Just ask the authors of Reg NMS.
Under these circumstances, it’s little wonder that retail investors in particular seem to be losing confidence in the equity markets.
It’s clear from ICI’s research that Americans’ appetite for investment risk is falling.
The willingness to take above-average or substantial risks for the prospect of above-average or substantial returns has fallen dramatically among younger shareholders—those aged 35 or younger.
Can you blame ‘em?
Their investing lifetimes have been dominated by the two great bear markets of the past decade.
How can we ensure the integrity in our markets—the integrity that we all used to take for granted?
At ICI, we try to address these issues by getting beyond the labels and the rhetoric. Instead, we focus on the behavior of market centers and market participants—and the consequences of those behaviors for investors.
What is the impact on funds—and their 90 million investors—when they are trading in markets with other participants who cancel 95 percent of the orders they enter?
What is the effect on funds’ trading when brokers route trades to one venue over another based on rebates and other payments for order flow?
What opportunities could today’s market structure create for abuses of funds’ order flow, exposing funds’ orders and allowing other market participants to front-run those orders at the expense of funds and their shareholders?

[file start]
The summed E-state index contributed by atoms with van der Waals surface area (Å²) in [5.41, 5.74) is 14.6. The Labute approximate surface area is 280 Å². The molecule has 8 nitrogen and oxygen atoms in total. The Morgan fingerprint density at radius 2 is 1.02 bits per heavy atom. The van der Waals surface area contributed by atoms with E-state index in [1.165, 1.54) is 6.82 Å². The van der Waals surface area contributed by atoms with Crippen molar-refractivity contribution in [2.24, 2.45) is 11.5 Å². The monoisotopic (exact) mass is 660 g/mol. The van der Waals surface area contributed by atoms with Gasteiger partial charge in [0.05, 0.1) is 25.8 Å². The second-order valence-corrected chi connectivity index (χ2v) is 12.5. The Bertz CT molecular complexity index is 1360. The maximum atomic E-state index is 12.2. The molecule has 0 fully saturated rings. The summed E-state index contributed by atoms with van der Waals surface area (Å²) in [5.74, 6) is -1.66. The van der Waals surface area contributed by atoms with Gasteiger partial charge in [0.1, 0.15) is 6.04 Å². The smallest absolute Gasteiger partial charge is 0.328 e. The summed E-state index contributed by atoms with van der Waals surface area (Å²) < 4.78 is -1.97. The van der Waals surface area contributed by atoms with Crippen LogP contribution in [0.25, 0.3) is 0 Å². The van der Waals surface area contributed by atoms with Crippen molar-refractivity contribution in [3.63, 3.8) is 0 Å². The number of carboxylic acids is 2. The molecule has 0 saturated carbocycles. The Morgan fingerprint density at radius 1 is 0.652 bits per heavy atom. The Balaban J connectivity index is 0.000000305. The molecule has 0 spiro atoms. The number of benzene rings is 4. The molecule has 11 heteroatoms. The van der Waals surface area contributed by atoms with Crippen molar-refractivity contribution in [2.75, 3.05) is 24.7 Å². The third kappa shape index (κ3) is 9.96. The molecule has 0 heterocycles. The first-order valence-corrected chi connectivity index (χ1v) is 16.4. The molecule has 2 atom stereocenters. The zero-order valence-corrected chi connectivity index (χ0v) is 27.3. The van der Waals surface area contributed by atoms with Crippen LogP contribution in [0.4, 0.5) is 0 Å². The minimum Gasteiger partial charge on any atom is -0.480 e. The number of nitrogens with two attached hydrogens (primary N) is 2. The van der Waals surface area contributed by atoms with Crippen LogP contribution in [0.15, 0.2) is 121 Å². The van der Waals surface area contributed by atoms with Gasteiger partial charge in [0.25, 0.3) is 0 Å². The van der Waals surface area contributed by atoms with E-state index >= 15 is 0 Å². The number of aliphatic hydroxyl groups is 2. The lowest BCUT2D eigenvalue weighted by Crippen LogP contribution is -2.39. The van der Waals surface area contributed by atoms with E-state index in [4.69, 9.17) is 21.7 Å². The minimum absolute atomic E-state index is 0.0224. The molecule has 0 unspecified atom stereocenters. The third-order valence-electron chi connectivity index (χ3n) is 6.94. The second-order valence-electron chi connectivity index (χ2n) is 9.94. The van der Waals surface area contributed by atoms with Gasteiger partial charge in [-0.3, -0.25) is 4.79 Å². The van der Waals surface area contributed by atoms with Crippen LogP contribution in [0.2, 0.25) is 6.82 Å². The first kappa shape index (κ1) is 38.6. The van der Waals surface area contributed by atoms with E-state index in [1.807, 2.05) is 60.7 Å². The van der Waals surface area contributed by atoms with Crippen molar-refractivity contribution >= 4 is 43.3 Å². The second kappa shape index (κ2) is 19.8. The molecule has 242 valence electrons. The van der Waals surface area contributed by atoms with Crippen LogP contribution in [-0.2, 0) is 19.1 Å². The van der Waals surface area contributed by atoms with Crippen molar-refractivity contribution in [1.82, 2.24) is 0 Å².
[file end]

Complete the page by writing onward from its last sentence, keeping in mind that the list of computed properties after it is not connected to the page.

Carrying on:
We don’t have all the answers to those questions—but we hope to move closer to those answers today.
Because everyone here today has a stake in these issues.
Regulators face the challenge of crafting new rules for the markets that will encourage innovations to make trading more efficient and transparent—while stopping abuses that help intermediaries as the expense of investors.
Sell-side participants are challenged to restore confidence that their systems are serving the markets’ core functions—efficient transactions and accurate price discovery—rather than just their own interests.
In particular, we in the fund industry challenge you to provide the information on trade routing and execution that we need to ensure that our orders are getting the best possible treatment, at the lowest possible costs.
And for the mutual fund advisers represented here—well, I’ve made it pretty clear what our interests are.
But our industry must be challenged, too.
We need to accept that the markets today are vastly different than they were even a couple of years ago. Funds need to press their brokers and market centers for disclosure on routing and execution—and use that information to serve their investors.
Funds also need to educate themselves about the technological advances in the markets—and use that knowledge to the benefit of their shareholders.
Because our funds represent 90 million shareholders, and we are fiduciaries to those funds. We have a duty to engage fully and to work vigorously on these issues.
Our investors want us to step up our involvement. They deserve no less.